Professor courts controversy with blog post, statements
For Columbus Day, Teachers College associate professor Marc Lamont Hill wrote a blog post for the Huffington Post titled “The 15 Most Overrated White People.” He created the list, he writes in the piece, because Columbus was “an immoral treasure hunter” who does not deserve the acclaim he has received over the centuries. On Twitter, he described the list as “tongue in cheek.”
The list included figures such as Elvis Presley, William Shakespeare, and Babe Ruth, and featured explanations of why each was not deserving of his or her fame.
On the same day Hill’s blog post was published, he hosted a discussion panel on Huffington Post Live. The segment featured four guests. One of them, Kmele Foster, suggested that it was inappropriate to make the issue a racial one. “Everyone present knows that…you’d run the risk of being branded a racist if you were just a bit fairer-skinned and the subject—and the person we were talking about—was a little darker.”
In response, Hill told Foster that he was allowed to say “white” on his program, and added “I don’t think of ‘white’ as fairer.”
Later Hill said that President Obama “only makes half the list.” He went on to say, “I used to say Obama was half-black, you know. Now that the economy’s dropping, I say he’s half-white.”
Toward the end of the segment, Foster, who is black, explained that he does not self-identify as black because he doesn’t want his achievements linked to his race. Hill replied, ”Do you think that if you win a Nobel prize or something, because you don’t self-identify as black they’re not gonna see you as black? You’re black to the police!” Later in the segment he went on to mock Foster, exclaiming, “Don’t shoot, I’m not black!” and, “Yo cab driver, I’m not black, it’s ok, come on.”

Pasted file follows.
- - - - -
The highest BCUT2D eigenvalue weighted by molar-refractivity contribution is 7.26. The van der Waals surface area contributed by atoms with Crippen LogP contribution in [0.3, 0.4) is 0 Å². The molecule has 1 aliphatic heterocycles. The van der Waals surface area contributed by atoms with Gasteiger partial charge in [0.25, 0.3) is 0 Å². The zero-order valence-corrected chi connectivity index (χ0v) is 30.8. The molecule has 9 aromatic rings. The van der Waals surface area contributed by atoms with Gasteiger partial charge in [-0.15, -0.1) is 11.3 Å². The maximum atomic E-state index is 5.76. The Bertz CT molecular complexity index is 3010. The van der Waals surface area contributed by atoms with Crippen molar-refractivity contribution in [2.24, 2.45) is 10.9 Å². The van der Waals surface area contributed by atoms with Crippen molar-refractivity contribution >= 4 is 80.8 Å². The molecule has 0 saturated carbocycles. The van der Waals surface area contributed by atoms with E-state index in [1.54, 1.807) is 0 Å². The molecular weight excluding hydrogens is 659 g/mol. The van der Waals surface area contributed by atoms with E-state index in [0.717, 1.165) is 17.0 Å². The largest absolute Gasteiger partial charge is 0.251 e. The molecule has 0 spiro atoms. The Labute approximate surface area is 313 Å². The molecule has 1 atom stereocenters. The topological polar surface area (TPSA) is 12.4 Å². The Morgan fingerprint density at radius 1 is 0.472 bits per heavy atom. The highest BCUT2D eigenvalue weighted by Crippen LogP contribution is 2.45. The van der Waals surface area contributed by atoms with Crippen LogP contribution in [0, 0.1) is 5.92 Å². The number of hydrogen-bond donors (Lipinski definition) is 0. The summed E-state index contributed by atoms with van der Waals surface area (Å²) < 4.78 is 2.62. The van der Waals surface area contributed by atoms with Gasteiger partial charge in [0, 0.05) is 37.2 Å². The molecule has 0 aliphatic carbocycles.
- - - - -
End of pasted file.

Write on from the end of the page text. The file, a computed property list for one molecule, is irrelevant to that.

This is not the first time Hill has courted controversy with his public statements. In a September op-ed that appeared in the Philadelphia Inquirer, he said that the United States “has consistently been an agent of terror in the Muslim world.”
In August, he seemed to suggest that Mitt Romney’s Mormon faith may make him unfit to be president, tweeting “I have some SERIOUS questions about his Mormonism.” In a HuffPo Live segment on the issue, he said that when many Americans think of Mormonism, “they think ‘cult.’” Later he added that the theology of Mormonism “shifts to match the political tenor. It seems like the perfect religion for Mitt Romney.” Still later, he displayed a photo of Mormon temple garments, which he referred to as “Jesus jammies,” saying, “Just so you know what Mitt and Ann are wearing at night.”
In January of last year, he called President Obama “a murderer” because of the government’s use of drones in Afghanistan.
Hill has long been a noted social justice activist, working in issues such as black incarceration and drug law reform. In 2005, he was named one of America’s top 30 leaders under 30 years old by Ebony Magazine. He has a Ph.D. from the University of Pennsylvania. He has been an associate professor at Teachers College since 2009.
We’ve reached out to Hill for comment. We’ll update if we hear from him.
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